I’m ashamed to say I didn’t take it very well. After a meal of chilli chicken, red rice and something called bitter gourd, the guides settled in with Reed to play cards. I left them to it. I lay in my sleeping bag, the gamblers’ laughter keeping me awake, rain drumming on the canvas, the horses’ bells ringing beside my head.
Dawn arrived and I dragged myself from the tent. The sky had cleared, and in every direction mountainsides burned with a dark clarity. The meadows around about were swept with high alpine flowers.
Come breakfast of fried rice, eggs and butter tea, I asked Reed if any of his guests had ever managed to complete this trek. With his architect’s glasses and designer stubble, the 54-year-old New Orleans native projects a top hotelier’s refined equanimity, but I was discovering it covers a deep yearning for the wild. He pursed his lips, thought, and shook his head, saying one group actually ordered in a helicopter at $5,000 an hour to get them off the mountain.
We moved off up the slope, chewing candied ginger to keep the dizziness at bay, and were met at the pass by a sea of buttercups, ragwort and fleece-flower. A vast valley opened up, and down we plunged. There was no sign of humanity anywhere — in four days we saw no one except yak-herders. Reed searched the crevices for blue poppies, offering up a bounty for finding one. I wasn’t that fussed, already delighted by the delphinium, delicate and exquisite, and the overwhelming scent of juniper.
After crossing a stream we arrived at Wangjithang, a glade where wild pheasant clucked, and pika, small hamster-like creatures, rustled about in the undergrowth. Jumo, slowed by the ravages of altitude, occasionally lumbered into chase, but so slowly the creature had already long gone.
Sadly we had to leave that Eden. It was only 11am. Twenty kilometres later, seesawing between 3,000 and 4,300 metres and crossing four high passes, it was all we could do to reach camp, silently eat what our altitude-suppressed appetites would allow and fall soaked into our tents. And still no blue poppies: a Chelsea Flower Show extravaganza of other flowers, but no national bloom.
My God though, the dawn. Jhomolhari, a 7,326-metre colossus, rose angel-white from the horizon, while sinuous fingers of cloud reached through the lower passes. I stood with Ellie Boulstridge, Aman’s new reservations manager, while Kesang pointed out a Chinese road cut into a distant mountainside. The Chinese are encroaching on this tiny country, and India has sent troops to warn them off. When not suffused with happiness, the Bhutanese are rightly anxious about being entirely surrounded by these two great powers.
A lake lay below our camp, a sacred place called Nubtshonapatta, and we climbed down. The guides poured in milk as an offering, which spread as if through tea. Kesang talked me through the legend of the place. Apparently a guru inhaled all the water of this lake so he could make off with a golden tower hidden in its depths, but then he was chased away by an angry mermaid, and coughed up lakes all the way home.
After breakfast, we started climbing again, topping out at 4,600 metres. As I caught my breath I discovered I was in a land of the gods. Around us grew rheum nobile, what the Bhutanese call “chuka”, a plant that creates its own leafy greenhouse, three-foot-tall, to counteract the cold and exposure of its mountain environment. And then we spotted a large herd of blue sheep, prey of the most fabled of all big cats, the snow leopard.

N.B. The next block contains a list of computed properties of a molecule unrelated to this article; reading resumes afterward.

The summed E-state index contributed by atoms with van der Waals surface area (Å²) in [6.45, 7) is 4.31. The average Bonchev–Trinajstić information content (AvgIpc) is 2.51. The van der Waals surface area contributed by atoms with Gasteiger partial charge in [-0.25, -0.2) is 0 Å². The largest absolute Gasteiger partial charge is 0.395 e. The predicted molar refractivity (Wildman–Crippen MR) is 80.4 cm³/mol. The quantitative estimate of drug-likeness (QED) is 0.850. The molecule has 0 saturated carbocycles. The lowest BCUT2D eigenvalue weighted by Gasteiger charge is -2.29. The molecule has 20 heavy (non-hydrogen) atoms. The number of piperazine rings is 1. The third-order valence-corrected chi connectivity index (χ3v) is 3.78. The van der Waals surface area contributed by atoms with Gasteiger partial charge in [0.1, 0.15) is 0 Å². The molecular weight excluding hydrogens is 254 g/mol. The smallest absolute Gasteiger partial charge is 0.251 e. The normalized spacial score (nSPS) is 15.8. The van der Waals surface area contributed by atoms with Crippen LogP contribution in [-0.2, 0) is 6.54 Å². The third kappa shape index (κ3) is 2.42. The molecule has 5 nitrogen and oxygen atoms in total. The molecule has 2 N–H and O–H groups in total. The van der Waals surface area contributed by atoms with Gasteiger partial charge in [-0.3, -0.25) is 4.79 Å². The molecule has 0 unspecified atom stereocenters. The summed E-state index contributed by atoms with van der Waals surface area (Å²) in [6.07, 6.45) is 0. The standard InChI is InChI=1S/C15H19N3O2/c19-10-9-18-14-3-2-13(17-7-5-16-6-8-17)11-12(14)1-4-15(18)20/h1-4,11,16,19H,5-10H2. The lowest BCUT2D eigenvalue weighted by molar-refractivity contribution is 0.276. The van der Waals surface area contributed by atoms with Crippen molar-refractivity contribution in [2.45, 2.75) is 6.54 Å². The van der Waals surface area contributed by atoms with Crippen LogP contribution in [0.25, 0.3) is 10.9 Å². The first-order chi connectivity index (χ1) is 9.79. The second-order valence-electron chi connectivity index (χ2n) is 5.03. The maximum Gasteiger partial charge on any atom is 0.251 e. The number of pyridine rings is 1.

My legs were finally working, and although the rain came in, I was now entranced by the fearful beauty of the place. We traversed scree slopes, lunched under dripping canvas, and visited lakes where few people have ever set foot. And then, out of the mist, at the top of a sheer cliff, a yak-herder’s camp emerged.
Inside, two herders sat under a wheel of yak’s-milk cheese curing in the thick smoke. They invited us in, and Reed asked about the poppies. “The season ended two days ago,” came the reply.
Our captain was downcast. Shortly afterwards he was charged by the yak. We topped a misty pass and were disconsolately heading down to our camp when there was a shout. Phuntso had found a last holdout. At the end of that day’s 26km, a single spiny stem was hidden among low-lying rhododendron, its pale blue petals a mass of raindrops.
We laughed a lot that night, buoyed by our stories, the cards and cheap Bhutanese whisky. Our captain looked happy.
A day later and I was lying in the huge bath in my room at Aman’s Paro lodge. My soaking clothes — even my boots — had been taken off to be cleaned. The mountains rose beyond the windows, clouds forming and reforming around their peaks, and, gazing out at them, I felt all at once bereft, yearning to be back in the wilderness. Then I reached down for the cup of masala chai waiting by my side, and settled back.
More high-end Himalayas
Ladakh In remote villages in India’s arid far north, Shakti has converted traditional houses into stylish retreats. There are six in all — guests move between them by 4x4 or on foot, as well as heading out on trekking expeditions with tents, porters and guides. A nine-night trip, including three under canvas while trekking, costs from $9,195; shaktihimalaya.com
Everest The world’s most famous trek — to Everest base camp — can now be done in relative style, thanks to the emergence of a series of more comfortable lodges along the route. A distinct step up from the traditional tea house, they have well-tended gardens, proper restaurants and en-suite bathrooms with hot showers. The Mountain Company offers a 19-day trip from £2,795 per person; themountaincompany.co.uk